When color television struck the airwaves like lightning, Doctor Who's production was changed forever. Once the bodies were cleared away, the new order began: Doctor Who would be recorded on both Video and Film.
Wait, what? Why?Edit
The BBC film cameras were small, light, and didn't have very good quality, so they were strictly used in locations the much larger, fancier video cameras couldn't go. One episode was shot entirely on film as a way of getting around a picket line, but aside from that, Doctor Who was basically always shot with interior scenes on video and exterior scenes on film, until the 80s came and ruined everything forever.
Of course, from our point of view it's video that's evil. Video records discrete pixels, so when you try to blow it up to HD standards, you get shit. Film, meanwhile, records... well, onto film, so when you blow it up, you get blurry out of focus images and film grain. As a result, The Spearhead from Splink is the only classic Who story available in HD, for all the good it'll do ya.
Much like the arrow in the Fed Ex logo, once you see the difference between video and film you'll never un-see it. Video is marked by weird lines, color streaks, image ghosting, unpleasant fps, and harsh, unflattering light, whereas film is marked by grainy, out of focus images with spotty dubbing and washed out colors. Happy viewing!
NOTE: This isn't to say that the two mediums can't be done well, its just the fact the BBC spent all its money on cocaine and keeping Uncle Jimmy out of jail. Film can look stunning in HD, but the beeb most likely got its cameras from an amateur film club or the fucking skip. Video is good for soap operas aimed at old women, as its smooth fps and steady movement meant it did not strain their delicate, fragile eyes. But since any special effect in Classic Who shouldn't be looked at for more than two seconds, video is fucking useless. Not to mention the majority of the show was filmed on video, so instead of beautiful 1080p Blu Ray releases that some old shows like Batman and Star Trek can get, we're stuck with DVD's where the Restoration Team (god bless them) have to go hand over foot in making it look somewhat presentable. British TV is great.
Eventually, shit changed. Video cameras became lighter, cheaper, and easier to lug around. Film's day on Doctor Who ended, and for the duration of the 1980s the show was in video only. This is why it looks so cheap, along with the sets, the props, the costumes, the direction, the special effects, and the acting and writing.
Video and Film: ReduxEdit
- ... but times change, and so must I.
The past never goes away, it just builds up. In 1996, Doctor Who made its triumphant return to the airwaves, and it was shit. Thankfully, though, this shit was filmed in beautiful downtown Vancouver, on glamorous 35mm film, so it looks exactly like the good seasons of The X-Files. Unfortunately however, the CGI and editing was done on video, so we'll never have a proper HD version of the movie because the BBC/Fox are too cheapskate to pay for a HD transfer and re-rendering the effects. Even so, film-transferred-to-video usually looks better than plain video So, while the substance was unsightly, the style was delightful. Alas, it was not to last.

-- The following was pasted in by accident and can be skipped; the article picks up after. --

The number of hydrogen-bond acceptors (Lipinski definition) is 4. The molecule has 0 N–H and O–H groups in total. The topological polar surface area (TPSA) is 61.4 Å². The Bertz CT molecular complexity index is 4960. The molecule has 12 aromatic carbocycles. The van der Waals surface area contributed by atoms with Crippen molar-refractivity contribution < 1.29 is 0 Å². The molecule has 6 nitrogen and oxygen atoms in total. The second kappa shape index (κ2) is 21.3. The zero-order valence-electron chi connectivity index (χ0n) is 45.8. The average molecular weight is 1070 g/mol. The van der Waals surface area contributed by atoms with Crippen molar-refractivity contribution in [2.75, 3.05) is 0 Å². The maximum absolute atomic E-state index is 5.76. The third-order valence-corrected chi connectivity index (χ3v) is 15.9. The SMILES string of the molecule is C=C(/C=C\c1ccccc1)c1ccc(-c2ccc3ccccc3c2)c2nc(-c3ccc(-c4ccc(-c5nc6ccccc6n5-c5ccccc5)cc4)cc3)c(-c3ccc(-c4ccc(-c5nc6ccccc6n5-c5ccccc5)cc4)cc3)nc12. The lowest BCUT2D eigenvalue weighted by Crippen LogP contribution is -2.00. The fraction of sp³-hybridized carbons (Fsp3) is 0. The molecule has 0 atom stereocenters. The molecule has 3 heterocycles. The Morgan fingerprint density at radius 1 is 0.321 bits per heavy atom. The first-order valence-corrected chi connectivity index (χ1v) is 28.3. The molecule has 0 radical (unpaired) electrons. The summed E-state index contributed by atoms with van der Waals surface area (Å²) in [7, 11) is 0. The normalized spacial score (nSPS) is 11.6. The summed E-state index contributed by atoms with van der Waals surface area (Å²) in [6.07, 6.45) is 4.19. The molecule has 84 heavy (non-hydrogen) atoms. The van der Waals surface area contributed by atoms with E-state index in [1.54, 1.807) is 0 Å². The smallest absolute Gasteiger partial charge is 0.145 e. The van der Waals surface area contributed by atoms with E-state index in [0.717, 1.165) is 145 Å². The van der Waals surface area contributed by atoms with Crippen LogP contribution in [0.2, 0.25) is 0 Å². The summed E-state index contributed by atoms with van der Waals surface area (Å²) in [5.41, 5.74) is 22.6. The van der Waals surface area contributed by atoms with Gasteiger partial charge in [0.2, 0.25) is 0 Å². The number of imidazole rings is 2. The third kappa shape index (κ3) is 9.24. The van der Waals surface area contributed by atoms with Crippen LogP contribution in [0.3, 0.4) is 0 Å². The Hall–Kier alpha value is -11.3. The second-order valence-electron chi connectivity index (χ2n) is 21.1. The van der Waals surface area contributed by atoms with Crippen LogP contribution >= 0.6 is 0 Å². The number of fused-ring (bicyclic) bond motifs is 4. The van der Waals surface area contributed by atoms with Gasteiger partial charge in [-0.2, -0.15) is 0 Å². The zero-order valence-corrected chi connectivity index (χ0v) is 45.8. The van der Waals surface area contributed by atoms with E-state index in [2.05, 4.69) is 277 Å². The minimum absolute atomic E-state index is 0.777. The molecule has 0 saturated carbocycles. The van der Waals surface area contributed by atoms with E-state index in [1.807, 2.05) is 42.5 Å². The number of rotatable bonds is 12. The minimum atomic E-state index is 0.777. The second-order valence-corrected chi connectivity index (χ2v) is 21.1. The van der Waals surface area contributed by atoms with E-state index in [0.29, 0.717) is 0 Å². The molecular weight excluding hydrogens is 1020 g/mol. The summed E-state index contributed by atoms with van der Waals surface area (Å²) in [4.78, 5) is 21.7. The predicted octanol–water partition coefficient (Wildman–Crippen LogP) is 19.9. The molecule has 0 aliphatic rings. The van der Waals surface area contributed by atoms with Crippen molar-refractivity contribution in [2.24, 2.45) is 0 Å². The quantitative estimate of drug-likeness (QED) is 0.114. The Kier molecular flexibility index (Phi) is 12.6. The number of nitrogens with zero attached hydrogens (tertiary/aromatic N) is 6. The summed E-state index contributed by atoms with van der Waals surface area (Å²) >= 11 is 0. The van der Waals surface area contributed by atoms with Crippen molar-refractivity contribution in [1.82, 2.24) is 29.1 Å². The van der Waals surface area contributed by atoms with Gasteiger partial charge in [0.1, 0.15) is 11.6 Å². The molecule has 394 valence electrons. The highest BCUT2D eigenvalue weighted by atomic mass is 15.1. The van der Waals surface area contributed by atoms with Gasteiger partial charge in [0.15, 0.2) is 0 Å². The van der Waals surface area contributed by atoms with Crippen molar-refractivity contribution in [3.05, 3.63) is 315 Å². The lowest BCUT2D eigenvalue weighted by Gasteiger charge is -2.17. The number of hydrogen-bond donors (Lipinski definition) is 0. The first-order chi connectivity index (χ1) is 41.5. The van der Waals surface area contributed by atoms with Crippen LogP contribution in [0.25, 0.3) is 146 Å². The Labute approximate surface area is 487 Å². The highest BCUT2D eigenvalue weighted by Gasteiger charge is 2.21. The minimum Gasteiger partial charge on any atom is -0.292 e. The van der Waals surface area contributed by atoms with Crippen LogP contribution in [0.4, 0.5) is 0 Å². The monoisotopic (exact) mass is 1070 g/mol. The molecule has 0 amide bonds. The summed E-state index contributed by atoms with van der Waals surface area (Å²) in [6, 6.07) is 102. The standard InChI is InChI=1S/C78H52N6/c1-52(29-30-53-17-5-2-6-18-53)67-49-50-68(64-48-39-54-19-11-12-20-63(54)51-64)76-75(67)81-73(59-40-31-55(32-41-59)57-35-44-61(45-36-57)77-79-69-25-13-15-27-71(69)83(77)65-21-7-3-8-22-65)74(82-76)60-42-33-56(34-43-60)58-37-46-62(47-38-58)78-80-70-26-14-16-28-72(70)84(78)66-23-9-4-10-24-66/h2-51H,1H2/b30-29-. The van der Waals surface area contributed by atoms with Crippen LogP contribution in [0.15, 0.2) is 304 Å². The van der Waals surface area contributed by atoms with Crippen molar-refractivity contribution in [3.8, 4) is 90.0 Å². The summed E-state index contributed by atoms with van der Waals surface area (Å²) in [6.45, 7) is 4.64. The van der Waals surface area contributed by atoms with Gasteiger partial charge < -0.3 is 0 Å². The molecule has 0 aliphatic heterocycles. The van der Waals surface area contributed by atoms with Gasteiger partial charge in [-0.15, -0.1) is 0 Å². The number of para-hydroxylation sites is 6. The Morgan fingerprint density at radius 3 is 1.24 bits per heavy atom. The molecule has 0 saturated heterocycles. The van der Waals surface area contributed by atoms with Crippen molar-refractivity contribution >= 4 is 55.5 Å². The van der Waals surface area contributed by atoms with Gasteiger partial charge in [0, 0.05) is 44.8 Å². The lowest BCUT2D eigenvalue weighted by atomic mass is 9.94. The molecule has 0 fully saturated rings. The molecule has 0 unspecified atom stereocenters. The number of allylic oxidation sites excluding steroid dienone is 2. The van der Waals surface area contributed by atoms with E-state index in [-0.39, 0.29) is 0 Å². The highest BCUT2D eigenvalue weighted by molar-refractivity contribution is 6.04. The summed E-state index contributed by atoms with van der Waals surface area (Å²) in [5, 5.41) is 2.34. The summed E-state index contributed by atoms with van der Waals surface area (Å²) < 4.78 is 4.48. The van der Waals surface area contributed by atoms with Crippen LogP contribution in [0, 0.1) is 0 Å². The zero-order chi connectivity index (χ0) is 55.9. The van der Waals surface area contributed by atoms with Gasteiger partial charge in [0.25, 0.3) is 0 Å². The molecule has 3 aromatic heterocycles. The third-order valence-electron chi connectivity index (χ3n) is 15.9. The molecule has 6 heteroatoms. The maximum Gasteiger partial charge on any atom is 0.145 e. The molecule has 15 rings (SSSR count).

Just a short decade or so later, in 2005, Doctor Who made its triumphant return to the airwaves, and it was shit. Unfortunately, this time it was shot in Cardiff, on hideous modern digital video processed cheaply to look like film, so it looks exactly like the bad seasons of Eastenders. So, while the substance is delightful, the style is unsightly. And, to make things worse, Davies rubbed "special cream" over the lens.
Eventually, the steel grasp Davies had locked around the program's throat loosened and he was replaced by the Grand Moff. As part of the handoff (and a general change in how TV was broadcast in the late 2000s, early 2010s), Doctor Who is now shot on HD video, which still doesn't look like film but at least has the pixels to justify a jacked up bluray release.
Come the 50th and even wilder changes arrived. The Day of the Doctor was shot in 3D digital video and screened in theaters as part of a worldwide celebration. Of course, if you didn't see it in the theater, than all that nonsense about the paintings being 3D was lost on you.
Much to the shock of anybody who wasn't paying attention, Series 9 apparently went with IMAX Digital Video, of all things. Why? So they could screen it in theaters, like Game of Thrones? BBC, you're crazy.
Because the BBC uses numerous, very cheap brands of cameras when shooting Doctor Who, the series remains strictly non-Canon.